The Clean Architecture concept has been around for some time and keeps surfacing in one place or another, yet it is not widely adopted. In this post I would like to introduce this topic in a less conventional way: starting with customer’s needs and going through various stages to present a solution that is clean enough to satisfy concepts from the aforementioned blog (or the book with the same name).

The perspective

Why do we need software architecture? What is it anyway? An extensive definition can be found in a place a bit unexpected for an agile world — an enterprise-architecture definition from TOGAF:

  • The fundamental concepts or properties of a system in its environment embodied in its elements, relationships, and in the principles of its design and evolution. (Source: ISO/IEC/IEEE 42010:2011)
  • The structure of components, their inter-relationships, and the principles and guidelines governing their design and evolution over time.

And what do we need such a governing structure or shape for? Basically it allows us to make cost/time-efficient choices when it comes to development. And deployment. And operation. And maintenance.

It also allows us to keep as many options open as possible, so our future choices are not limited by an overcommitment from the past.

So — we have our perspective defined. Let’s dive into a real-world problem!

The challenge

You are a young, promising programmer sitting in a dorm and one afternoon a stranger appears. “I run a small company that delivers packages from furniture shops to customers. I need a database that will allow reservation of slots. Is it something you are able to deliver?” “Of course!” — what else could a young, promising programmer answer?

The false start

The customer needs a database, so what can we start with? The database schema, of course! We can identify entities with ease: a transport slot, a schedule, a user (we need some authentication, right?), a … something? Okay, perhaps it is not the easiest way. So why don’t we start with something else?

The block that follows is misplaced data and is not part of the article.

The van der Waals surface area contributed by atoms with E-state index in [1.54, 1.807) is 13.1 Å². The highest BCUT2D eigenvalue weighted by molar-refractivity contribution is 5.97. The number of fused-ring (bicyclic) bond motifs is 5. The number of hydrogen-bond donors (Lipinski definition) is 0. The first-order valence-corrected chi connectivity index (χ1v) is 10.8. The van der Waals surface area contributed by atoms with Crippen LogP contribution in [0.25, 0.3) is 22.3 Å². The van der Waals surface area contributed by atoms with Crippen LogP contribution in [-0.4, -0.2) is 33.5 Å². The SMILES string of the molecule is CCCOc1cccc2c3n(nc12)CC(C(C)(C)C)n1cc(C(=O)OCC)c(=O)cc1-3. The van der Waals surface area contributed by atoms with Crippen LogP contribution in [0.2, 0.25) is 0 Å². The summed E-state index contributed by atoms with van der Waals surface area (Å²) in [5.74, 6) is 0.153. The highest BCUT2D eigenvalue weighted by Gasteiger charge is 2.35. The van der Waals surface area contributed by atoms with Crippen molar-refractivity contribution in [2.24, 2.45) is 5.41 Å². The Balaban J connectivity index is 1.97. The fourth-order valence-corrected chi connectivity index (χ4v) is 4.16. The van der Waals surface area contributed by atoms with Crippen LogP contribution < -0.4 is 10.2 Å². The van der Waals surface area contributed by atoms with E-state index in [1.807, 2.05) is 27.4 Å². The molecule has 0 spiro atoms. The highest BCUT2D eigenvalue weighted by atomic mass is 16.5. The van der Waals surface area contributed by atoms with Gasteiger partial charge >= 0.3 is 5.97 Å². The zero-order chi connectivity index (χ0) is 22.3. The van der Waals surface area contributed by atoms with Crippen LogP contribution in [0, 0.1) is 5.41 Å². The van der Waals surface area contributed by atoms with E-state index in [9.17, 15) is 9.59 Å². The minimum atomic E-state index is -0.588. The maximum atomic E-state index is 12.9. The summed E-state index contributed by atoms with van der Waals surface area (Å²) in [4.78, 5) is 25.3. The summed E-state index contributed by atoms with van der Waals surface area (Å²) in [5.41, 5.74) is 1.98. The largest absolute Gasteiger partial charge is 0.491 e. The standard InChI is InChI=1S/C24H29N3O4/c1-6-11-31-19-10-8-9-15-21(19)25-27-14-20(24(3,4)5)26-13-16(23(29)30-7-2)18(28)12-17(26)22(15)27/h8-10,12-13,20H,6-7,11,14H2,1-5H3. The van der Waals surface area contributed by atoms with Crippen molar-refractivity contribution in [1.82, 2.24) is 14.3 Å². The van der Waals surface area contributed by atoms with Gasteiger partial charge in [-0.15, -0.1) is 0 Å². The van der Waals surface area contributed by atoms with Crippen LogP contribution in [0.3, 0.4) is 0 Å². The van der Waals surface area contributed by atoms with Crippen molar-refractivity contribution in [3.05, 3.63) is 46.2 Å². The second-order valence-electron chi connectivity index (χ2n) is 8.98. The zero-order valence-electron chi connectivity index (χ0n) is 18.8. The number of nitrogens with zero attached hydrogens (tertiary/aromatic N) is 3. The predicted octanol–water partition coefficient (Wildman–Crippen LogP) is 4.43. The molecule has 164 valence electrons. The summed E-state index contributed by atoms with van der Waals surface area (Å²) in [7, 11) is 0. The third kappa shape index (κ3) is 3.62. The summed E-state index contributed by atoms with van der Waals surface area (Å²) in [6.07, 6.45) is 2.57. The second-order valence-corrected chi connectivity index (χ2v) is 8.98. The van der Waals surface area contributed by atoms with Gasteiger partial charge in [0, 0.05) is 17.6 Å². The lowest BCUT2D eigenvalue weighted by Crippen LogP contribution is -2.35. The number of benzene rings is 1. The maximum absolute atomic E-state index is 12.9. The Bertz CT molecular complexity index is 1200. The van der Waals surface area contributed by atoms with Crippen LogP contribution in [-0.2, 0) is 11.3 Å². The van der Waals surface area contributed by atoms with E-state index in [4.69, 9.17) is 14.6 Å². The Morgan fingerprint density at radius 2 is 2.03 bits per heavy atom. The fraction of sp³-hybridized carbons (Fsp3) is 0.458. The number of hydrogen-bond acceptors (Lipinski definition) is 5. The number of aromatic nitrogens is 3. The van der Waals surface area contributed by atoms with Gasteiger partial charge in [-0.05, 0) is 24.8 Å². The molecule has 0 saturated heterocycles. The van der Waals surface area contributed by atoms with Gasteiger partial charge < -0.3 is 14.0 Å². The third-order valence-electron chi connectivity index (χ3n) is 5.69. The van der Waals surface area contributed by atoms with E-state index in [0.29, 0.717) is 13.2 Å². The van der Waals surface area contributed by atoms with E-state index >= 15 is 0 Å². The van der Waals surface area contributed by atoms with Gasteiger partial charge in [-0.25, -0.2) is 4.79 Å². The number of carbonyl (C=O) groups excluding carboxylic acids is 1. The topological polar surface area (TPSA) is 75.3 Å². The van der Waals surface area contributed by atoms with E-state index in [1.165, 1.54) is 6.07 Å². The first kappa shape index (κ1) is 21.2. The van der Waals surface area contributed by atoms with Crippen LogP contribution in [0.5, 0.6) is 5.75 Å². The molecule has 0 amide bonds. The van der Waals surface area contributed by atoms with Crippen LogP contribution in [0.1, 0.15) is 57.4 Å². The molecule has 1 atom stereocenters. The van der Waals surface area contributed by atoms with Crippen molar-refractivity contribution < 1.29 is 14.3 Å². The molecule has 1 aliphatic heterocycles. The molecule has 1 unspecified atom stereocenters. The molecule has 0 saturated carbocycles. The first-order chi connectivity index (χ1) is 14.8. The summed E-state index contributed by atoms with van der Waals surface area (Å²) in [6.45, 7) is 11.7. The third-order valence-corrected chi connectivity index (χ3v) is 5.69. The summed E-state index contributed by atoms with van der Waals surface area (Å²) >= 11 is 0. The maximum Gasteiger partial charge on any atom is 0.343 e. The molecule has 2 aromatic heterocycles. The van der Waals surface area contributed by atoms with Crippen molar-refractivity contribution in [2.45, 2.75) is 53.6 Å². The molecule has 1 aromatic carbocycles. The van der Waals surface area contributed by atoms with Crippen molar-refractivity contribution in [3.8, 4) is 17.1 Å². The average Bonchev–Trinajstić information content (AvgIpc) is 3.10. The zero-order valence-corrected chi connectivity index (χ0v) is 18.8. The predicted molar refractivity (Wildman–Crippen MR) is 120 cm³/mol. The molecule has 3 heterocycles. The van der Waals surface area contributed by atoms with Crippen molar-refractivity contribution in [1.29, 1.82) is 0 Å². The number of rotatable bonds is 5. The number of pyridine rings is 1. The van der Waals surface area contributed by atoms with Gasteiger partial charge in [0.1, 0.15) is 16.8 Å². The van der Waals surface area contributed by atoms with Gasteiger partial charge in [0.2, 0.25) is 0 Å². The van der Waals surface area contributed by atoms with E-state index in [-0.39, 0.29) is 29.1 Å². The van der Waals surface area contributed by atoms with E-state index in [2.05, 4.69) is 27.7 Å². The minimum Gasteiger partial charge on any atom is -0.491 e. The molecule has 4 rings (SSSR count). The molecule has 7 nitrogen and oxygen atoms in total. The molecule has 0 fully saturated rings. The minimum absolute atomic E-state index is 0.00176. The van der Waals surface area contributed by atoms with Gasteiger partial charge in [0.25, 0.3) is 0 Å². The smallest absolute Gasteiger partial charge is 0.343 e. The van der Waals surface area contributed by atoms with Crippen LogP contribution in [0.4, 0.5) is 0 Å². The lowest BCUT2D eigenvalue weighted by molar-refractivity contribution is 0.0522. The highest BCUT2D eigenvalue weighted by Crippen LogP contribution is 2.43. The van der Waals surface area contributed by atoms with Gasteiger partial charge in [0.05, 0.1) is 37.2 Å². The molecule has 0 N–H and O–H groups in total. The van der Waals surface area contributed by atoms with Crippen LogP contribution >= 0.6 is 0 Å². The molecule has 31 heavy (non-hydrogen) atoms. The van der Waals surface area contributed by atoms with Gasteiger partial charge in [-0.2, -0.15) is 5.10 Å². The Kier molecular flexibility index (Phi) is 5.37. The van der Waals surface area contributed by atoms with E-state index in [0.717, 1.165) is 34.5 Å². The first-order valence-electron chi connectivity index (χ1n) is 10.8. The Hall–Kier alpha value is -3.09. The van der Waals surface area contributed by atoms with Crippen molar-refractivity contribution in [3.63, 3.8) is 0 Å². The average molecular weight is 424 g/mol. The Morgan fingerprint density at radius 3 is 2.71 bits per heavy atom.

Let’s choose the technology to use! Let’s go with React frontend, Java+Spring backend, some SQL as persistence. To present a clickable version to our customer we need some warm-up work to set up an environment, create a deployable service version or GUI mockups, configure persistence and so on. In general: to pay attention to technical details — code necessary to set up something working, of which non-devs are usually not aware. It simply has to be done before we start talking about nitty-gritty for business logic.

The use-case-driven approach

What if instead of starting with what we already know — how to visualize relationships, how to build a web-system — we started with what we didn’t know? Simply — by asking questions such as: How is the system going to be used? By whom?

Use cases

In other words — what are the use cases for the system? Let’s define the challenge once more using high-level actors and interactions: Use cases and pick the first required interaction: shop makes a reservation. What is required to make a reservation? Hmm, I think that it would be good to get the current schedule in the first place. Why am I using “get” instead of “display”? “Display” already suggests a way of delivering output, when we hear “display” a computer screen comes to our minds, with a web application. Single page web app, of course. “Get” is more neutral, it does not constrain our vision by a specific presentation method. Frankly — is there anything wrong with delivering the current schedule over the phone, for example?

Getting the schedule

So, we can start thinking about our schedule model — let it be a single instance representing a day with slots inside. Great, we have our entities! How to get one? Well, we need to check if there is already a stored schedule and if so — retrieve it from the repository. If the schedule is not available we have to create one. Based on…? Exactly — we do not know yet, all we can say is that it will probably be something flexible. Something to discuss with our customer — but this does not prevent us from going forward with our first use case. Logic is indeed simple:

fun getSchedule(scheduleDay: LocalDate): DaySchedule {
  val daySchedule = daySchedulerRepository.get(scheduleDay)
  if (daySchedule != null) {
    return daySchedule

  val newSchedule = dayScheduleCreator.create(scheduleDay)

(full commit: GitHub)

And even with this simple logic we identified a hidden assumption regarding the schedule definition: that there is a recipe for creating a daily schedule. What is more we can test retrieval of a schedule — with definition of schedule creator if required — without any irrelevant details, like database, UI, framework and so on. Test only business rules, without unnecessary details.

Reserving the slot

To finish the reservation we have to add at least one more use case — one for reservation of a free slot. Provided that we re-use existing logic, the interaction is still simple:

fun reserve(slotId: SlotId): DaySchedule {